The government has begun trialling a new approach to setting price concessions following sharp spikes in the prices of some generic drugs.
The Department of Health and Social Care (DHSC) has been in discussions with the Pharmaceutical Services Negotiating Committee (PSNC) about changing the system and, according to the PSNC, the DHSC is now working on a system that gathers ‘timely data’ from manufacturers on the price of generics.
PSNC is seeking a system that is more responsive to price rises, and ensures community pharmacy contractors do not carry unreasonable costs on behalf of the NHS.
A spokesperson for the DHSC said medicines shortages were “worrying” and that the department recognised “the importance of patients continuing to be able to access their medicines in a timely way”.
“Our number one priority is to ensure medicines used by the NHS are certified as safe and effective, even if this costs the NHS more money,” the spokesperson maintained.
PSNC director of pharmacy funding Mike Dent said the organisation was “pleased that manufacturers have been able to provide more timely information”.
But he stressed that it was important that concessions ensured that pharmacy owners were reimbursed for medicines they supplied on behalf of the NHS.
He added the existing system, in which DHSC asks wholesalers about current prices, was “unsatisfactory”, and that this had particularly been the case in “the recent volatile market conditions”.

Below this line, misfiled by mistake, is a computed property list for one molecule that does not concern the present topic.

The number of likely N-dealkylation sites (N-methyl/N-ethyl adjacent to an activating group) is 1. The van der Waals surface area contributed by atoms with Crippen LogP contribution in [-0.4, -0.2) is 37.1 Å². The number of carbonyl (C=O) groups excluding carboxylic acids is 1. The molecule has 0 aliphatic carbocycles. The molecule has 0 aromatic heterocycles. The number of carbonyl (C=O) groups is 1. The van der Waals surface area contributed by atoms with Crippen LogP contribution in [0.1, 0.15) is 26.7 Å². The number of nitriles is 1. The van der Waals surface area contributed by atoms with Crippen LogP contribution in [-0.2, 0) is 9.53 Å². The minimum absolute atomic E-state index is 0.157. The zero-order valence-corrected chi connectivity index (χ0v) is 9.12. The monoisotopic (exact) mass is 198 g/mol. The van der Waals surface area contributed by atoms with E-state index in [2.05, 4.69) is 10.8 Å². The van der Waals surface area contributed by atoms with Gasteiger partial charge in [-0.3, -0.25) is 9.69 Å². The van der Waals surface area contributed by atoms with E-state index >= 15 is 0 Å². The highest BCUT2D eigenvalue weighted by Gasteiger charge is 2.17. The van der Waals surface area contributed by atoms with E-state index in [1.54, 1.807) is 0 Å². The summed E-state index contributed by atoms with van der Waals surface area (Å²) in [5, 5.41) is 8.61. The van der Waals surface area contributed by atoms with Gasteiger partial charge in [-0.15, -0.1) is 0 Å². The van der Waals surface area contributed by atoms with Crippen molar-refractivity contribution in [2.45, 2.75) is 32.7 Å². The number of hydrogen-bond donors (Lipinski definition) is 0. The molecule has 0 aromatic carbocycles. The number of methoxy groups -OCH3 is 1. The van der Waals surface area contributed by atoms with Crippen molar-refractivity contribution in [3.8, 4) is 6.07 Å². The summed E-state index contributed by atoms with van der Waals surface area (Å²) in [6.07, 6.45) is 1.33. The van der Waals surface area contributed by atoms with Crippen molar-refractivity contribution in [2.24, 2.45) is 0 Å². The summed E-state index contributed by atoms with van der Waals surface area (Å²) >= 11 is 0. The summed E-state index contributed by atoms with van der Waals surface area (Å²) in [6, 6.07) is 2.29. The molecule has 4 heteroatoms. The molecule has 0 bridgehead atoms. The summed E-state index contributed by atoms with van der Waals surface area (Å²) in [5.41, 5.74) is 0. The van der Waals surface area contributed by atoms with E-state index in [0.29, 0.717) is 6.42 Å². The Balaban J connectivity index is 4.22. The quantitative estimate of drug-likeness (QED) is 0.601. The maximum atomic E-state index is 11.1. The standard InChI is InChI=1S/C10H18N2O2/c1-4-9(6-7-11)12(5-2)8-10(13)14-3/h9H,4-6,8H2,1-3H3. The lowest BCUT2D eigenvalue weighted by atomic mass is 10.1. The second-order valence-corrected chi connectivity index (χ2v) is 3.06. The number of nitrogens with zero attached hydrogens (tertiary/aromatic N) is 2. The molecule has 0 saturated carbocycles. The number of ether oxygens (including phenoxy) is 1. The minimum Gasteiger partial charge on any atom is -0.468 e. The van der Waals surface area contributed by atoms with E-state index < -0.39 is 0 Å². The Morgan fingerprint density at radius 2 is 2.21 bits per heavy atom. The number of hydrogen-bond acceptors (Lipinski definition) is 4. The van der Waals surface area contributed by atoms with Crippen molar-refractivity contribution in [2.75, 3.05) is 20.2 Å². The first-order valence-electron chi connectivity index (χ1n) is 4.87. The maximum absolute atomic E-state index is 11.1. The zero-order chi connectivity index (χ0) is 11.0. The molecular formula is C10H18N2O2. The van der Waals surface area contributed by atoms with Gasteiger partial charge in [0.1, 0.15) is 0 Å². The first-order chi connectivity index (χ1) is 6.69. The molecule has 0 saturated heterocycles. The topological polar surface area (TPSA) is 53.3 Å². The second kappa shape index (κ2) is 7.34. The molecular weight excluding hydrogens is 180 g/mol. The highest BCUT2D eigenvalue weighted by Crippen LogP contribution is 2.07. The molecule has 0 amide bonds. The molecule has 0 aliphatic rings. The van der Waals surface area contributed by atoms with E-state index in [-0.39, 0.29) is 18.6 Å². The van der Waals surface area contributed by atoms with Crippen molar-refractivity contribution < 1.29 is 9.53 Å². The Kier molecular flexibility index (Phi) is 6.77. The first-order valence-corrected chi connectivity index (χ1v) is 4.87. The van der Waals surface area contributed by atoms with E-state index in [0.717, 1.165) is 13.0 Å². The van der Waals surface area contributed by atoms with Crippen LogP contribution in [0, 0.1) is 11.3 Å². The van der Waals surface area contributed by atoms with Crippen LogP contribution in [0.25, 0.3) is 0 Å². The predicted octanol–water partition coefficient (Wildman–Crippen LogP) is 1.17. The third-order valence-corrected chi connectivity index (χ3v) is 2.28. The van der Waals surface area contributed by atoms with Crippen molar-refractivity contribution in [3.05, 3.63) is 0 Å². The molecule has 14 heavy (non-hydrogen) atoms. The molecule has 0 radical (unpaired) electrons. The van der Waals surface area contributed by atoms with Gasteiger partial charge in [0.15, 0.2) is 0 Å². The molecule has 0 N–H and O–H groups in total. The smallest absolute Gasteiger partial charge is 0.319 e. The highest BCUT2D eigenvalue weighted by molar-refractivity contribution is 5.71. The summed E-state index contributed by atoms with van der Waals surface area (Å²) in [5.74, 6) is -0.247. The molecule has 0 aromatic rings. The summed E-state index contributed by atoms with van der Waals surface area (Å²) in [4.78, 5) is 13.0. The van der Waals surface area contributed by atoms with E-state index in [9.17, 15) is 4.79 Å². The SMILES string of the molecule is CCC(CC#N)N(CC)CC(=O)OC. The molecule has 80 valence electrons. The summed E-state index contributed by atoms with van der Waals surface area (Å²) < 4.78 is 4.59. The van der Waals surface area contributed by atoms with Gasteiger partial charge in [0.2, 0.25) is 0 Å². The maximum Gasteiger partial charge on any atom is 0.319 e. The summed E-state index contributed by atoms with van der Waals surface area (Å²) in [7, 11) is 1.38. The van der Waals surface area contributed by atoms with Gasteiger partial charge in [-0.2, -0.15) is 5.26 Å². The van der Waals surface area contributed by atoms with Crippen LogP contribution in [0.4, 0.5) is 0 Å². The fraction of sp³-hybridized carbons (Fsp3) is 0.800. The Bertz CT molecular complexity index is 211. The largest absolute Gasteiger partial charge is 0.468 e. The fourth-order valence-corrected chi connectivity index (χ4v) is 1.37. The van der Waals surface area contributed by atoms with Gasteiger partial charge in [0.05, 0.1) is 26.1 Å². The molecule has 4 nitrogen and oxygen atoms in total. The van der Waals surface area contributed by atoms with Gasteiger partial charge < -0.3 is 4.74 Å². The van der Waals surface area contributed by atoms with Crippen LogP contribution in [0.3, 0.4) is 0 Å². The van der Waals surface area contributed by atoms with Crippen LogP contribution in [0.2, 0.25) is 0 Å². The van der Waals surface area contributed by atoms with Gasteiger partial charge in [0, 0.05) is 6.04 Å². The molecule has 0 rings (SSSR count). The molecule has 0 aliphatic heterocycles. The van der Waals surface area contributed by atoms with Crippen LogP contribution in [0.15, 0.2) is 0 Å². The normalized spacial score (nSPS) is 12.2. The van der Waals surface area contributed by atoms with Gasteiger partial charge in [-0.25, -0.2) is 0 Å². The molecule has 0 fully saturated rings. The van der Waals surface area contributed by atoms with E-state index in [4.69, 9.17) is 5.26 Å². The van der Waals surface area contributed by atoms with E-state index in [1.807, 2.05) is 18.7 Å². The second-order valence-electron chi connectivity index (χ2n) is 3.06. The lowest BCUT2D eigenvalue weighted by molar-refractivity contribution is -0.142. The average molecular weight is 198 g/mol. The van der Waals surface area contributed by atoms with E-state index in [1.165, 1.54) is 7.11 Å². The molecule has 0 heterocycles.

“Using current data from manufacturers as well as wholesalers may provide a better evidential basis but we need to see if it can be used as part of a system that does deliver reimbursement of what pharmacies are having to pay,” he said.
Oxford University’s evidence-based medicine data laboratory EBM Datalab, which analyses healthcare data, estimated that the cost to the NHS of the extra payments in concessionary drug prices was approximately £299m in the financial year 2017–2018 as at February 2018.
Commenting on the cost of generic medicines, Warwick Smith, director general of the British Generic Manufacturers Association, said most medicines and their ingredients were traded in Euros or US dollars, “so the fall in value of the pound sterling by almost 20% following the Brexit vote had already led to increases in UK prices”.
He explained that there had also been disruptions to the supply of a number of generic medicines resulting from production problems that had impacted a few manufacturers. But he added that other generic medicines manufacturers had increased their production of the affected products or have entered or re-entered the market in them.
Smith said the industry’s focus, “has rightly been on ensuring continuity of supply to the greatest extent possible in the interest of patients”. However, he said, “production changes such as this inevitably incur additional costs and the prices of these products have increased as a result”.
Regarding possible changes to the way DHSC sets prices for these products, he said the organisation had been “willing to provide greater depth and frequency of our data as part of this process”.
A DHSC spokesperson said: “We continue to work closely with the Pharmaceutical Services Negotiating Committee and the British Generic Manufacturers Association to ensure concessionary prices reflect the market as closely as possible.”